Can Charitable Remainder Trusts Avoid the Self-Dealing Rules?

By David Wheeler Newman

A pillar of the conventional wisdom of planning with charitable remainder trusts (CRTs) is that these very flexible split-interest trusts are subject to the private foundation excise tax on self-dealing transactions.  But a recent IRS ruling has shaken that pillar and questioned the conventional wisdom.

Some (but not all) of the private foundation excise taxes apply to CRTs pursuant to Internal Revenue Code section 4947(a)(2), which provides that in the case of a trust which is not exempt under Code section 501(a) (i.e. a tax-exempt organization), not all of the unexpired interests which are devoted to one or more charitable purposes (i.e. a split-interest trust like a CRT) and which has amounts in trust for which a charitable deduction was allowed, Code section 4941 (excise tax on self-dealing) shall apply as if such trust were a private foundation.

In Private Letter Ruling 201713003, the grantor established a charitable remainder unitrust, but did not claim a charitable income tax deduction under section 170.  The IRS ruled that because no charitable deduction was allowed, section 4947(a)(2) does not apply and the CRT is therefore not subject to any private foundation excise taxes, including self-dealing.

Many gift planners will find this surprising, since they may have erroneously remembered that section 4947(a)(2) applies to split interest trusts for which a charitable deduction was allowed or allowable, or maybe just accepted the conventional wisdom that CRTs are subject to the self-dealing rules.  But this is one of those situations in which one shouldn’t rely on exegesis when one can consult the scripture, in this case the Internal Revenue Code. Here, a close reading of the statute supports the result of the ruling.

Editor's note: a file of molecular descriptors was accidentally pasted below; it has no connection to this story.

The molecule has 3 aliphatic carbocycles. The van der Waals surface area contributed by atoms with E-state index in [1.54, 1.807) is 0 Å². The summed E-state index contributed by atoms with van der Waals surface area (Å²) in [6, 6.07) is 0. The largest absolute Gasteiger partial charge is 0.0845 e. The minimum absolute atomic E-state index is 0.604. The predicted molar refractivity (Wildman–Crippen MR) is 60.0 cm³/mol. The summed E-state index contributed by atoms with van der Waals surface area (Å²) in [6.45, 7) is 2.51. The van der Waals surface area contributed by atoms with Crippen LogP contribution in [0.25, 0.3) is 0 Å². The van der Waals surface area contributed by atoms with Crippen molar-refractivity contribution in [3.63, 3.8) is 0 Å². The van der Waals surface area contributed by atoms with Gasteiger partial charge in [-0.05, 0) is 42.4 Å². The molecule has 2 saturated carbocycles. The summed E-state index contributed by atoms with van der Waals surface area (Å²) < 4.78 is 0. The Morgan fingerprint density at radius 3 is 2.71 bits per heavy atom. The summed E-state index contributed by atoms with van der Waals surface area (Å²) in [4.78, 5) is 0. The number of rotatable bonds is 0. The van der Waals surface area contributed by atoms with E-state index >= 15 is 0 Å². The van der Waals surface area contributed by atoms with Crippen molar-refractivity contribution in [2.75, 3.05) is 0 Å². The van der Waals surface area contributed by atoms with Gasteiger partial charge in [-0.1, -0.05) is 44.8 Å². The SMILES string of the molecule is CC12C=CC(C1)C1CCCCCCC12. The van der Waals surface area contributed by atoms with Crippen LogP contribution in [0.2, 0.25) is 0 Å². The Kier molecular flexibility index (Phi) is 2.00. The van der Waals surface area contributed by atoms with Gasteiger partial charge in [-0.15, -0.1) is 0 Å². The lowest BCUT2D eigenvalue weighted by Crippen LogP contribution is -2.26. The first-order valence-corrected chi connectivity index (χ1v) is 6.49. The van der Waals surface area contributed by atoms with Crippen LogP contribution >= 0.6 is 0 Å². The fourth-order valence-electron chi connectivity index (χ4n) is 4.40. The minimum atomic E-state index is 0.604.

Speaking of exegesis, the ruling tells us that the basic purpose of section 4947 is to prevent split-interest trusts from being used to avoid the restrictions applicable to private foundations.  The provision achieves its objective if the principal tax planning objective of the CRT to claim a charitable deduction for the present value of charitable remainder interest in the trust.  But the second tax benefit of the CRT – frequently more valuable than the first – is the tax exemption of the trust, allowing the deferral of tax arising from the sale of appreciated assets.  The grantor of the CRT in the ruling remained able to take advantage of this tax benefit, while freeing himself from the prohibition on self-dealing.

The ruling requires the taxpayer who might otherwise be subject to the excise tax on self-dealing transactions as a disqualified person with respect to the CRT maintain proof that no charitable deduction of any kind — income, estate or gift —  has ever been taken (such as maintaining copies of tax returns for each year in which contributions were made to the trust).


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